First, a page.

If dragons really existed in the world, do you think they would be able to live peacefully side by side with us humans or would we be battling and fighting for control like your stories have it?

I think all evidence argues that we'd wipe them out, or at least reduce their numbers so far that they'd be greatly endangered. Humans have co-evolved with other intelligent beings--various hominids like Neanderthals, for instance. There's evidence (if not proof) that we wiped them out and possibly ate them in the process. Some people argue that whales are intelligent, with complex language and social structures that we've not been able to decode. We nearly wiped them out, and they aren't competing with us for the same resources of land and food. And, plenty of big animals, like mammoths, were either driven to extinction or at least nudged in that direction by humans. Climate change may have been the real killer of mammoths, but human hunters chasing them over cliffs in herds couldn't have been helpful.

I don't want to paint humans in nothing but a negative light, however. Some species do really well by us. The world no doubt has far more dogs, cats, rats, horses, chickens, pigs, and cows than it would without us. It's interesting that some animals thrive specifically because humans like the way they taste. It's survival of the yummiest. So, perhaps if dragon meat is even better than bacon, they'd endure.

You recently started a project called "Books for Breasts" which is a really great cause. Why don't you tell us a little about this project and what motivated you to get involved with something like this?

As I mentioned, I lost someone I loved dearly to breast cancer. Laura was only 39. While I've given privately to cancer charities, I've never used my blog to solicit money until now. Several things converged: First, in US political debate, there's been a lot of discussion about controlling health care costs. I wrote a blog post where I argued that the smartest investment of money the US could make right now would be to declare a War on Cancer. Throw the sort of money at fighting cancer that they do at fighting terrorism: After all, on US soil, terrorism in the past decade killed three thousand people, and this has justified a trillion dollars in spending. Cancer kills 3000 people on American soil every two days. It is a constantly unfolding 9-11 happening all around us. If we invested even half of the money to combating it that we do to fighting terror, I think we could cure the most common types of cancer within a decade. Think of the long term economic benefits we'd reap if cancer became no more fearsome than treating the flu.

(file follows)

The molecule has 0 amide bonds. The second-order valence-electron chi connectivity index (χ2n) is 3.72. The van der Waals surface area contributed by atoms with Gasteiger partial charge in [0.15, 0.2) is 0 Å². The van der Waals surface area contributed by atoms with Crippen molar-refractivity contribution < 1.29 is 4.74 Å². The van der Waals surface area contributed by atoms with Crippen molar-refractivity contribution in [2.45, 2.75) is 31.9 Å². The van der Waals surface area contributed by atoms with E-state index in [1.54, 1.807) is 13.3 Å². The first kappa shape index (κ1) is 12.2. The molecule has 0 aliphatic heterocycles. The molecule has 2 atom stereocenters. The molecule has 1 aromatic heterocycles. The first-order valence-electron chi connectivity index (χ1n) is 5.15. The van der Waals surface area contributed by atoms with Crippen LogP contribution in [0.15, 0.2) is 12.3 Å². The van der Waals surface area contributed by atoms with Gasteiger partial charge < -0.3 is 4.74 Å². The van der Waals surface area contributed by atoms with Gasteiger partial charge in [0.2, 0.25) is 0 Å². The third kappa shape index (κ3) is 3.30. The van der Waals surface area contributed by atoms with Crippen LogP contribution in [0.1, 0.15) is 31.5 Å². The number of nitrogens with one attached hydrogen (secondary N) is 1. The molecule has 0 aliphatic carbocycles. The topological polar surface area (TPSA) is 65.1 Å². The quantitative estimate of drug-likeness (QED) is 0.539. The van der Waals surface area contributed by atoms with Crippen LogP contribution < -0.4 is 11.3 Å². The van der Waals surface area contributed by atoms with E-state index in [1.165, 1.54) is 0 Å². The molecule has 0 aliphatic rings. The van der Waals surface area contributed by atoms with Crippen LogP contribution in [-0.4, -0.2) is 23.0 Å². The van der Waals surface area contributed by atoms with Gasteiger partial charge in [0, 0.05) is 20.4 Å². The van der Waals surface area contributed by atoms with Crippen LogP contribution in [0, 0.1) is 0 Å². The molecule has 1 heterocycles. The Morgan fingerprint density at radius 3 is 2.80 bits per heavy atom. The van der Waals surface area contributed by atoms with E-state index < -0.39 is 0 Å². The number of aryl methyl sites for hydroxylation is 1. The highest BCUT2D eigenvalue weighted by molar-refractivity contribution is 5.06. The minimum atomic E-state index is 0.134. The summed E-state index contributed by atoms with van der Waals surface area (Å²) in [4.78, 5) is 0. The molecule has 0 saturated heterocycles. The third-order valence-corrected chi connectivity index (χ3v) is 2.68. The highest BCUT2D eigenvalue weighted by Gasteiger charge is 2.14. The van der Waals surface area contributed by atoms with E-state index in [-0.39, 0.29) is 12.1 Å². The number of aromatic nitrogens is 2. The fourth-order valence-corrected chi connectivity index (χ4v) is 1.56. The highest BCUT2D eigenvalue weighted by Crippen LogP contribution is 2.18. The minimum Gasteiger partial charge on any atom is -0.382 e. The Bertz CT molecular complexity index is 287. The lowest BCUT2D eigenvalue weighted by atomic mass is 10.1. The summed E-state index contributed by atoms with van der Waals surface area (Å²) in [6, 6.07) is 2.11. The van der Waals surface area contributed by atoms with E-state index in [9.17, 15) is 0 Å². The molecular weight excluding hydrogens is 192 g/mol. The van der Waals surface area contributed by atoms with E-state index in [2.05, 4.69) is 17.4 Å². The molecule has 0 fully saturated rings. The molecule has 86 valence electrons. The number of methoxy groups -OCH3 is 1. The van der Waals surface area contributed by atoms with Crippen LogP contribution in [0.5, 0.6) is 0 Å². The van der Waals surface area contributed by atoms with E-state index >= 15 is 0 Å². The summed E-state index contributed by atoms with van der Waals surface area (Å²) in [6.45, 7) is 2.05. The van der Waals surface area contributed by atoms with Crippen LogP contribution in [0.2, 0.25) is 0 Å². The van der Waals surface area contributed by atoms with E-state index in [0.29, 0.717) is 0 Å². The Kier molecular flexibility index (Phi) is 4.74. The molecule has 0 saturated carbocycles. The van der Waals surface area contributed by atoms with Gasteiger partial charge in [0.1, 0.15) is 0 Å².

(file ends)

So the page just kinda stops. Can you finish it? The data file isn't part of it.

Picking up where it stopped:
Around the time I wrote that post, I participated in the Susan G. Koman Race for the Cure, a charity run/walk to raise money for breast cancer treatment and research. When I signed up for the race, I noticed that they had made it really easy to set up a donation page for individuals to form teams to raise money, even after the race ended. Then, two days after the walk, I came home and found a huge stack of books waiting for me, my promotional copies for Dragonseed. Normally, I'd be sending these out to reviewers, family and friends, and running contests on by blog to give away copies. Instead, the overlapping of my War on Cancer musings, the Koman walk, and the big stack o' books converged to give me the idea to use the books to raise money to fight breast cancer. I've put links on my blogs at jamesmaxey.blogspot.com and dragonprophet.blogspot.com. Anyone who makes a donation through the links can email me for a free copy of Dragonseed. I've set aside 50 books for this effort. As of the end of June, I've given away about 30 books and raised over $1000. If the current fundraising pace continues, I may look at giving away another 50.

Thank you so much for your time, are there any parting words you'd like to leave to our readers?

If you're a fan of the Dragon Age, be sure to check out the fan site www.bitterwood.net. It's a completely unofficial site set up and run by fans who've gathered to discuss my books, and I try to drop in at least once a week to add to the conversation.

Thanks!

3 comments:

The Reader said...

Hi Cindy

This was a very good interview, those were some really wonderful questions.

I'm def. going to give this series a try.

Mihir

rachelhestondavis said...

Yes, an excellent interview. I especially liked what he said about the publishing industry putting out "padding" books just to fill up space in a series. As I'm working on a series myself, I've had to make decisions about how much I will "pad" and how much I will pare down the series to avoid literary fluff.

Rachel Heston Davis
www.rachelhestondavis.wordpress.com

Cindy said...

Thank you both for the nice comments. I was very very excited for this interview as I really loved the series.

Rachel: You are right about the padding and such. When reading books sometimes I wonder if the padding is there because the author wanted it or other pressures. As for stand alone vs series, a cliff hanger can be a nice thing in a series, but sometimes I wish single books would give me a slight sense of completion.